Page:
Creating The Perfect Singing Competition Show
There’s so much cruft and tat surrounding singing competition shows nowadays. Cory Anotado creates the perfect talent competition.
After watching Rising Star on ABC, and the abysmal reception it received on social media, I feel like I could craft a singing competition show better than any network out there. The problem with shows like The Voice and American Idol and the like is that so much of the show is bogged down in mindless gimmicks, endless VT segments, problematic decision-making and droll hosting procedures. Therefore, I am proposing a new television program entitled Pure Talent, a show where only pure talent wins.
One of the things I liked about Rising Star was the fact that the singer was isolated from the audience. Let’s keep that going but add one more layer of isolation: the audience will be isolated from the singer. What we will see on-screen is a featureless computer-generated model, like someone in a morph suit.
Their movements will be tracked and translated via some fancy technology (I don’t know—maybe a Kinect or something?) so that we aren’t swayed by the singer’s gender, beauty (or lack thereof) or stage presence. If we care about the singing, then we’re getting singing. You won’t even know the singer’s name and age unless they pass to the next round.
Another thing that’s great about Rising Star is the voting system. I’m impressed that there’s a major network that has made an app that links with a TV show and have it not shit the bed on the first go. (I’m looking your way, NBC.)
The Pure Talent™ app is going to have the same Tinder-esque response to singers: If you like them, swipe up for good! If you have them, swipe down for bad. Once a singer hits 80%, they move on to the next round.
But what about the judges/coaches/experts that are the cornerstone of the singing competition show? Don’t need them. All they do is pander to the audience and slow things down. Their votes are worth nothing, their input is not needed and their coaching input is as valuable as mine is (read as: not valuable at all. I mean, seriously. All I can say is, “sing better than ever have” every week).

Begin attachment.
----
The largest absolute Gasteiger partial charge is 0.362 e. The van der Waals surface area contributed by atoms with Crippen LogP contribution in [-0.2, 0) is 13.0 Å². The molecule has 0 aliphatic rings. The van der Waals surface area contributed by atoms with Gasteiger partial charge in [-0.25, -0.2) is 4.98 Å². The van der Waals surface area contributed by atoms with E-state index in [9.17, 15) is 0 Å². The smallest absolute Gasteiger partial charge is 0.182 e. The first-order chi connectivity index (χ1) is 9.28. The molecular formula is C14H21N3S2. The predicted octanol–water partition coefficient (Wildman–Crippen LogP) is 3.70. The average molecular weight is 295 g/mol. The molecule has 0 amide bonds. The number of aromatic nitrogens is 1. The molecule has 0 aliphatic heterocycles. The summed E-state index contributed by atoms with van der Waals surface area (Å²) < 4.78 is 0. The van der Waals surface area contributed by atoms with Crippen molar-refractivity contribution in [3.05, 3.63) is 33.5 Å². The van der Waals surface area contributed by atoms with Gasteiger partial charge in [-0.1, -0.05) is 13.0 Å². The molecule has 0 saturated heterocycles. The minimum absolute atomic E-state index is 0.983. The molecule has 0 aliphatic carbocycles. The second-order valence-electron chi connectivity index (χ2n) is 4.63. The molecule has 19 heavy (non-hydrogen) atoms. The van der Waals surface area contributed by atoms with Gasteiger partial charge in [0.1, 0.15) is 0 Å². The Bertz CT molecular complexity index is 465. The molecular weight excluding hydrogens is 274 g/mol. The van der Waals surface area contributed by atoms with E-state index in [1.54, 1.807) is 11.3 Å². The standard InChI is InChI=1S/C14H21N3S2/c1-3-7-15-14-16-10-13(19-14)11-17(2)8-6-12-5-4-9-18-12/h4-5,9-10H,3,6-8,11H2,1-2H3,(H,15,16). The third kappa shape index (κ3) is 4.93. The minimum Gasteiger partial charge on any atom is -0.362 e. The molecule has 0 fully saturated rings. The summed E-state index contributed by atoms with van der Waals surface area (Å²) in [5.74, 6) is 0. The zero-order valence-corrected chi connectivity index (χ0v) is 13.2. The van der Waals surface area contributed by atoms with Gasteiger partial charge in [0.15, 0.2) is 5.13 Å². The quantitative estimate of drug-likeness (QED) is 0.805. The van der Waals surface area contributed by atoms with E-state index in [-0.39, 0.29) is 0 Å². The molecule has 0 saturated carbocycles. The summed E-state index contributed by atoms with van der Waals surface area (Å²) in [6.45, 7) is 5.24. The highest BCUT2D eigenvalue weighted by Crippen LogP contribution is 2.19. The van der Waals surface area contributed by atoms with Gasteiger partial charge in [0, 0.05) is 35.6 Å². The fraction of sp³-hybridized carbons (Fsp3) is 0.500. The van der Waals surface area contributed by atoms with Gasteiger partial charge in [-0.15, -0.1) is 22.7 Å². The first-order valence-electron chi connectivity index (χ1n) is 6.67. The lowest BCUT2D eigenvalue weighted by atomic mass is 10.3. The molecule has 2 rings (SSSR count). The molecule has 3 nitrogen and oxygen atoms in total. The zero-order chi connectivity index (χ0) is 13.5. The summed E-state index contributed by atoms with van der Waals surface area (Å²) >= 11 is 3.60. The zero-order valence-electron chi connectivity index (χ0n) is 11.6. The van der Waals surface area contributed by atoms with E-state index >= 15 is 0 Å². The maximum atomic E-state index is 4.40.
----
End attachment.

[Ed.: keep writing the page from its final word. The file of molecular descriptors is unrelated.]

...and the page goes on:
I’m even on the fence on a host for the proceedings. I don’t know if I need anything more than an announcer announcing the singer, the song and the results. (If this goes to air, Greg Scott will be the voiceover man. That’s in the contract.)
If a singer manages to pass the 80% threshold, they get the highest honor of revealing their identity, finishing their song and coming again next week. If they fail to pass the 80% threshold, the floor underneath them opens and a trap door whisks them away sight unseen. (Russian Roulette had the right idea.) Then, the next singer appears.
No one is bogged down with their life story. We’ll give you a twitter link and you can find out their life stories on your own time. In my estimation, if we have 1:30 songs, then we could easily cycle through at least 45 different singers in the course of our two-hour premier.
But what of the next week when we’ve whittled down our singers? Well, Aquafina® presents Pure Talent™ has an interesting twist that will light the social media ablaze: The Song Machine. A giant slot machine pre-loaded with hundreds of thousands of different pop songs. Each singer will be given a list of every single song in the slot machine and will have to be prepared to sing any of them, testing their Pure Talent™ powered by UPS®. Same rules apply. If they meet the threshold, they live for another day. If they don’t, out they go.
Play continues every week until one person remains.
Aquafina® presents Pure Talent™ powered by UPS® removes the terrible things that plague every modern singing competition show: obnoxious or ill-equipped hosts, tedious and unnecessary human interest stories, a slow-as-dirt pacing, celebrity judges that add nothing to the proceedings. What’s left? Pure talent. Presented by Aquafina. And powered by UPS.
Would you watch the hell out of this show? Leave your comments below!